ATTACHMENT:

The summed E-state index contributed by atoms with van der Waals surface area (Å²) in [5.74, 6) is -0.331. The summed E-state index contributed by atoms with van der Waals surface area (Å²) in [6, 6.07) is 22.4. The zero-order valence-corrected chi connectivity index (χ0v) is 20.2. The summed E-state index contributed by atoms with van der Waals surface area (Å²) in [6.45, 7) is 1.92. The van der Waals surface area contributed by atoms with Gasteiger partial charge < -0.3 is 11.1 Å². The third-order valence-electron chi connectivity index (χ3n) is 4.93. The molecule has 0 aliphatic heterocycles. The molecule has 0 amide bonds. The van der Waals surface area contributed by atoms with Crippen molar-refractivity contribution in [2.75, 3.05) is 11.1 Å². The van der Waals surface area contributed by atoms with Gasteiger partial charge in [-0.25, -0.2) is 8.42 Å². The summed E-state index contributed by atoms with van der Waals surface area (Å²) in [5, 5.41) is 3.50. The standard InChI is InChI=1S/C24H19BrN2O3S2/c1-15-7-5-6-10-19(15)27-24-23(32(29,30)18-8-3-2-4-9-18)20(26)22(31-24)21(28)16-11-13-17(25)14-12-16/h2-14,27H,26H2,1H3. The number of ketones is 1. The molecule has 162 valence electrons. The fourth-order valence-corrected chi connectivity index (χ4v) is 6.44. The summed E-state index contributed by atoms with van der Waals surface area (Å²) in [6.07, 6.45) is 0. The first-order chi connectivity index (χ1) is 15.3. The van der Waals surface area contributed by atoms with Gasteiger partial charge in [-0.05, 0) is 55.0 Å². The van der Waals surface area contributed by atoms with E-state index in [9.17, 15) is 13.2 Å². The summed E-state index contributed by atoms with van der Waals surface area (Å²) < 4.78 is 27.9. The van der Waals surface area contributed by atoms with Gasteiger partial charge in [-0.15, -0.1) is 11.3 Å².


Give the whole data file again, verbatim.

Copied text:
The summed E-state index contributed by atoms with van der Waals surface area (Å²) in [5.74, 6) is -0.331. The summed E-state index contributed by atoms with van der Waals surface area (Å²) in [6, 6.07) is 22.4. The zero-order valence-corrected chi connectivity index (χ0v) is 20.2. The summed E-state index contributed by atoms with van der Waals surface area (Å²) in [6.45, 7) is 1.92. The van der Waals surface area contributed by atoms with Gasteiger partial charge < -0.3 is 11.1 Å². The third-order valence-electron chi connectivity index (χ3n) is 4.93. The molecule has 0 aliphatic heterocycles. The molecule has 0 amide bonds. The van der Waals surface area contributed by atoms with Crippen molar-refractivity contribution in [2.75, 3.05) is 11.1 Å². The van der Waals surface area contributed by atoms with Gasteiger partial charge in [-0.25, -0.2) is 8.42 Å². The summed E-state index contributed by atoms with van der Waals surface area (Å²) in [5, 5.41) is 3.50. The standard InChI is InChI=1S/C24H19BrN2O3S2/c1-15-7-5-6-10-19(15)27-24-23(32(29,30)18-8-3-2-4-9-18)20(26)22(31-24)21(28)16-11-13-17(25)14-12-16/h2-14,27H,26H2,1H3. The number of ketones is 1. The molecule has 162 valence electrons. The fourth-order valence-corrected chi connectivity index (χ4v) is 6.44. The summed E-state index contributed by atoms with van der Waals surface area (Å²) in [6.07, 6.45) is 0. The first-order chi connectivity index (χ1) is 15.3. The van der Waals surface area contributed by atoms with Gasteiger partial charge in [-0.05, 0) is 55.0 Å². The van der Waals surface area contributed by atoms with E-state index in [9.17, 15) is 13.2 Å². The summed E-state index contributed by atoms with van der Waals surface area (Å²) < 4.78 is 27.9. The van der Waals surface area contributed by atoms with Gasteiger partial charge in [-0.15, -0.1) is 11.3 Å².